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Hoaxes, scams, fraudulent emails, watch out for the fraudsters


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HOAX SCAMS

These hoax scams have been on site
for some time but may still be of interest in some parts of the world although I
fear hoaxes and scams have become more sophisticated in recent years.

I posted a scam on the
“Crafty Cons” page, only to be advised by a visitor that this was
yet another hoax.  The original scam is shown, followed by the comments
from Mr. Steve Elliott – to whom I am much obliged.

As it is all too
easy to be taken in by these hoaxes and scams I thought you may be interested in
a site www.snopes.com where you can check to
see if they are true or not.

Also
recommended by Stephen Baines

I have also been
advised by Joe (a regular visitor) of another similar site www.truthorfiction.com
which is also worth a visit.

Both sites are
both informative and entertaining.


NEW
SCAM  – Volcanic Ash Compensation

Richard Jones
has been brought to my attention that there is an email scam circulating
purporting to be from the CAA offering travellers compensation for their
disrupted travel due to the volcanic ash.

As always they request personal
details and copy passports etc. and, in some cases, a fee in order to acquire
the compensation.

I expect there is, or will be, more
than one doing the rounds so it pays to be vigilant.

These are scams and should be
immediately deleted – DO NOT divulge any personal information or part with any
money.

More detailed information is widely
available from reputable online sources.

 

HOAX
1

POLICE
BULLETIN   (HOAX)

We have been informed of the
following scam which is targeting females in particular.

 They receive a phone call
from the Post Office asking them to confirm their postcode. When this is
given, they are told that they have become eligible for some gift vouchers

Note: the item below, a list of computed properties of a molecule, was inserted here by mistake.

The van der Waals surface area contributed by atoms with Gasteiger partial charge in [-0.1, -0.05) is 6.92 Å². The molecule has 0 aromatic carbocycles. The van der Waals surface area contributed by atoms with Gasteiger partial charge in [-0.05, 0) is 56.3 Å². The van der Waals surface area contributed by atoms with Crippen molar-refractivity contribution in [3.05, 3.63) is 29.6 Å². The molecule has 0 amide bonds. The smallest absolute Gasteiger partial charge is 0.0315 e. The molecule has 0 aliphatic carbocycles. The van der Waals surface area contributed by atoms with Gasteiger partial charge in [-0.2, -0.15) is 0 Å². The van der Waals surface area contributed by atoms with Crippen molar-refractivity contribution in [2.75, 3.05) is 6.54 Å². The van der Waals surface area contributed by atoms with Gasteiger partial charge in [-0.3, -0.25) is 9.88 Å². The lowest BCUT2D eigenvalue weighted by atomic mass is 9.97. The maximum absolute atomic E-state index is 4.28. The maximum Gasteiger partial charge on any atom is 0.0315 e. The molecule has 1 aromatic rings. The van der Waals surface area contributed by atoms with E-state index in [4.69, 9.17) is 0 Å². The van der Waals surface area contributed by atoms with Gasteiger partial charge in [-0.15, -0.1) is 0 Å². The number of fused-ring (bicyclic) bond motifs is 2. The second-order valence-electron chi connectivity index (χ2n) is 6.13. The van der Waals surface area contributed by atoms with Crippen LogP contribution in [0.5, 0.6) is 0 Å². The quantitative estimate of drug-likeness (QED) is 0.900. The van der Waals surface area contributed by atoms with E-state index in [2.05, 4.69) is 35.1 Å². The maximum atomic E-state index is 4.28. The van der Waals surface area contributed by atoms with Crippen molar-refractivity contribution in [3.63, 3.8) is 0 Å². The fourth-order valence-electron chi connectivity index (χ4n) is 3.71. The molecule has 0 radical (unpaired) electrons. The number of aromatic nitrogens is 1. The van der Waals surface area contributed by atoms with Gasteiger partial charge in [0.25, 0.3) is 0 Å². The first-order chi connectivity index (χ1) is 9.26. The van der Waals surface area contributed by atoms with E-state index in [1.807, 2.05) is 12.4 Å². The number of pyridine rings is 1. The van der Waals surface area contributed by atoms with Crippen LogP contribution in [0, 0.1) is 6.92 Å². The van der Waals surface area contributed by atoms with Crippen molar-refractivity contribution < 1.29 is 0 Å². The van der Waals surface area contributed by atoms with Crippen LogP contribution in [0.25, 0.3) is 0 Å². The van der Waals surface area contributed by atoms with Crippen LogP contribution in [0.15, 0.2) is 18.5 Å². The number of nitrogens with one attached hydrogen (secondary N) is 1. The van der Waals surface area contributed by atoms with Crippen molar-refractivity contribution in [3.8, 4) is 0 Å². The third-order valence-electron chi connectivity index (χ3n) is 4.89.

for their co-operation and are asked to provide their home address and
postcode in order to receive the vouchers. 

So far 90% of the women who have
provided this information have been burgled, as it is assumed that their
homes are empty during office working hours. The police are aware of this
scam and the Post Office have confirmed that they are NOT conducting any
postcode surveys. 

Also, it has been reported that if
you receive a telephone call from an individual who identifies him/herself
as being an BT Service Technician who is conducting a test on that line, or
if anyone else asks you to do the following DON’T. They will state that to
complete the test the recipient should dial nine, zero (90) then the hash
key and then hang up. This will give them full access to your phone line,
which allows them to place long distance, international or chat-line calls.
These are then billed to your account. The information which the Police
have, suggests that many of these calls are emanating from prisons. The
information has been checked out by the police and is correct. DO NOT PRESS
90 FOR ANYONE.

Comments received
from Mr. Steve Elliott:-

This is a well-known hoax, originating in the US
about 5 years ago, when it was an AT&T technician that was testing the
line!

I have been in touch with the  Police,
and they have confirmed that this *is* a hoax. 

HOAX 2

Another hoax going round at the moment (and
even mentioned in Mirror Money – I have contacted them about it!) is the
“£20-a-minute phone call scam”, where you are told that you have
won a holiday, and asked to press 9?

If you hear about this one, here are the places
refuting this:

According to ICSTIS (The Independent Committee
for the Supervision of Standards of Telephone Information Services), not
one person who claims it has actually happened to them has been able to
produce a telephone bill that supports their story.

HOAX
3

On a personal note, I recently came
across yet another “hoax” – I received an email confirming an order
for electrical equipment at a cost of nearly £400.  It advised that this
amount would be taken from my credit card and gave a customer service
telephone number to call in case of problems.  As I had not ordered this
equipment I telephoned the given number only to find it was a UK Local Police
Station who had had to install an electronic answering system explaining that
this was a hoax.  

What will they think of next?

 

Crafty
Cons

Scams


 

 

 

 

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